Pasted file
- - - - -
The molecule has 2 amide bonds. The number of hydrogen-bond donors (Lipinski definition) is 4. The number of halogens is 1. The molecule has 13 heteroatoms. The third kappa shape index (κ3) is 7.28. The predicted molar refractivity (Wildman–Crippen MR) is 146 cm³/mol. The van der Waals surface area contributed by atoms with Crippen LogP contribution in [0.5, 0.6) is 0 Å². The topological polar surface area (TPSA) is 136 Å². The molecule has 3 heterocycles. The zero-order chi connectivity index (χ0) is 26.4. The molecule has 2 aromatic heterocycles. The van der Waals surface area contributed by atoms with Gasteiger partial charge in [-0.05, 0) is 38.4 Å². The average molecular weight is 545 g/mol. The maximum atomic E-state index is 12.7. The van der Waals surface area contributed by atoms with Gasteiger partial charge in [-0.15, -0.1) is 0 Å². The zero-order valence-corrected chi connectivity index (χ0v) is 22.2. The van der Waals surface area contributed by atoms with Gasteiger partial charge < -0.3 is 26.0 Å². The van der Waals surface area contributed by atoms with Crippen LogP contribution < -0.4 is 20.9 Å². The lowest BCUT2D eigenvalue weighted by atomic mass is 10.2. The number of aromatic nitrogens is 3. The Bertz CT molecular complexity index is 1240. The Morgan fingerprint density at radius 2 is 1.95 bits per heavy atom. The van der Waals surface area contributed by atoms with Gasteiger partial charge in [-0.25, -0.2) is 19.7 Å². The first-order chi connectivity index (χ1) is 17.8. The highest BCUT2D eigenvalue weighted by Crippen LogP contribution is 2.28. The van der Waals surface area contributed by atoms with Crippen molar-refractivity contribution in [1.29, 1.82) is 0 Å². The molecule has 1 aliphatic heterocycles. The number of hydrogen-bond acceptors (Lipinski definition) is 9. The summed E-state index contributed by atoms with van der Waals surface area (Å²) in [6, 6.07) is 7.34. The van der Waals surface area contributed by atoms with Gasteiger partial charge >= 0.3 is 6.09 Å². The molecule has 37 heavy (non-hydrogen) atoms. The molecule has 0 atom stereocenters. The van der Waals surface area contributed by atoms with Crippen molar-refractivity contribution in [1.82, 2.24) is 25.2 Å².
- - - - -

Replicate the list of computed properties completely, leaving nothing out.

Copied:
The molecule has 2 amide bonds. The number of hydrogen-bond donors (Lipinski definition) is 4. The number of halogens is 1. The molecule has 13 heteroatoms. The third kappa shape index (κ3) is 7.28. The predicted molar refractivity (Wildman–Crippen MR) is 146 cm³/mol. The van der Waals surface area contributed by atoms with Crippen LogP contribution in [0.5, 0.6) is 0 Å². The topological polar surface area (TPSA) is 136 Å². The molecule has 3 heterocycles. The zero-order chi connectivity index (χ0) is 26.4. The molecule has 2 aromatic heterocycles. The van der Waals surface area contributed by atoms with Gasteiger partial charge in [-0.05, 0) is 38.4 Å². The average molecular weight is 545 g/mol. The maximum atomic E-state index is 12.7. The van der Waals surface area contributed by atoms with Gasteiger partial charge in [-0.15, -0.1) is 0 Å². The zero-order valence-corrected chi connectivity index (χ0v) is 22.2. The van der Waals surface area contributed by atoms with Gasteiger partial charge < -0.3 is 26.0 Å². The van der Waals surface area contributed by atoms with Crippen LogP contribution < -0.4 is 20.9 Å². The lowest BCUT2D eigenvalue weighted by atomic mass is 10.2. The number of aromatic nitrogens is 3. The Bertz CT molecular complexity index is 1240. The Morgan fingerprint density at radius 2 is 1.95 bits per heavy atom. The van der Waals surface area contributed by atoms with Gasteiger partial charge in [-0.25, -0.2) is 19.7 Å². The first-order chi connectivity index (χ1) is 17.8. The highest BCUT2D eigenvalue weighted by Crippen LogP contribution is 2.28. The van der Waals surface area contributed by atoms with Crippen molar-refractivity contribution in [1.29, 1.82) is 0 Å². The molecule has 1 aliphatic heterocycles. The number of hydrogen-bond acceptors (Lipinski definition) is 9. The summed E-state index contributed by atoms with van der Waals surface area (Å²) in [6, 6.07) is 7.34. The van der Waals surface area contributed by atoms with Gasteiger partial charge >= 0.3 is 6.09 Å². The molecule has 37 heavy (non-hydrogen) atoms. The molecule has 0 atom stereocenters. The van der Waals surface area contributed by atoms with Crippen molar-refractivity contribution in [1.82, 2.24) is 25.2 Å².